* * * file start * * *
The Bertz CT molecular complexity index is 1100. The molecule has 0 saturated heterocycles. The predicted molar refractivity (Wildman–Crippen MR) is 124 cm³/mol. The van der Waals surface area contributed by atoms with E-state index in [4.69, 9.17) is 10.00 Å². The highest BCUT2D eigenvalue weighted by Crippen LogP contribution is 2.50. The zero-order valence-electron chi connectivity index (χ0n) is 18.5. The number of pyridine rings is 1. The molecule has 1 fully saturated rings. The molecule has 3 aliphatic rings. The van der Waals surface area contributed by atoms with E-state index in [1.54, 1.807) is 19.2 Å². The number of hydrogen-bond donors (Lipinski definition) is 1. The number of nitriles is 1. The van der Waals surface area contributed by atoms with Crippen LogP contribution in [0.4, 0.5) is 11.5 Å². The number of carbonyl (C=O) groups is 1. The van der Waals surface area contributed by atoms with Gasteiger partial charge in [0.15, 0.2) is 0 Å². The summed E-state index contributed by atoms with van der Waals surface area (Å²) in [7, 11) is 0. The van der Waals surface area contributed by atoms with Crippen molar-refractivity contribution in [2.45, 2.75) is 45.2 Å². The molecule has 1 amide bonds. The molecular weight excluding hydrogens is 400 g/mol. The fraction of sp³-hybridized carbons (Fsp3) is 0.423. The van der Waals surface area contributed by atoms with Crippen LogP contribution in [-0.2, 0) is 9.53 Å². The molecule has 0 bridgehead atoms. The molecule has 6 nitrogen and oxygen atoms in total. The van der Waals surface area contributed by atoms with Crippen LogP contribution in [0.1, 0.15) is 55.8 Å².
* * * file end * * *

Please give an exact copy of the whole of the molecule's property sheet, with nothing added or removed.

The Bertz CT molecular complexity index is 1100. The molecule has 0 saturated heterocycles. The predicted molar refractivity (Wildman–Crippen MR) is 124 cm³/mol. The van der Waals surface area contributed by atoms with E-state index in [4.69, 9.17) is 10.00 Å². The highest BCUT2D eigenvalue weighted by Crippen LogP contribution is 2.50. The zero-order valence-electron chi connectivity index (χ0n) is 18.5. The number of pyridine rings is 1. The molecule has 1 fully saturated rings. The molecule has 3 aliphatic rings. The van der Waals surface area contributed by atoms with E-state index in [1.54, 1.807) is 19.2 Å². The number of hydrogen-bond donors (Lipinski definition) is 1. The number of nitriles is 1. The van der Waals surface area contributed by atoms with Crippen LogP contribution in [0.4, 0.5) is 11.5 Å². The number of carbonyl (C=O) groups is 1. The van der Waals surface area contributed by atoms with Gasteiger partial charge in [0.15, 0.2) is 0 Å². The summed E-state index contributed by atoms with van der Waals surface area (Å²) in [7, 11) is 0. The van der Waals surface area contributed by atoms with Crippen molar-refractivity contribution in [2.45, 2.75) is 45.2 Å². The molecule has 1 amide bonds. The molecular weight excluding hydrogens is 400 g/mol. The fraction of sp³-hybridized carbons (Fsp3) is 0.423. The van der Waals surface area contributed by atoms with Crippen LogP contribution in [-0.2, 0) is 9.53 Å². The molecule has 0 bridgehead atoms. The molecule has 6 nitrogen and oxygen atoms in total. The van der Waals surface area contributed by atoms with Crippen LogP contribution in [0.1, 0.15) is 55.8 Å².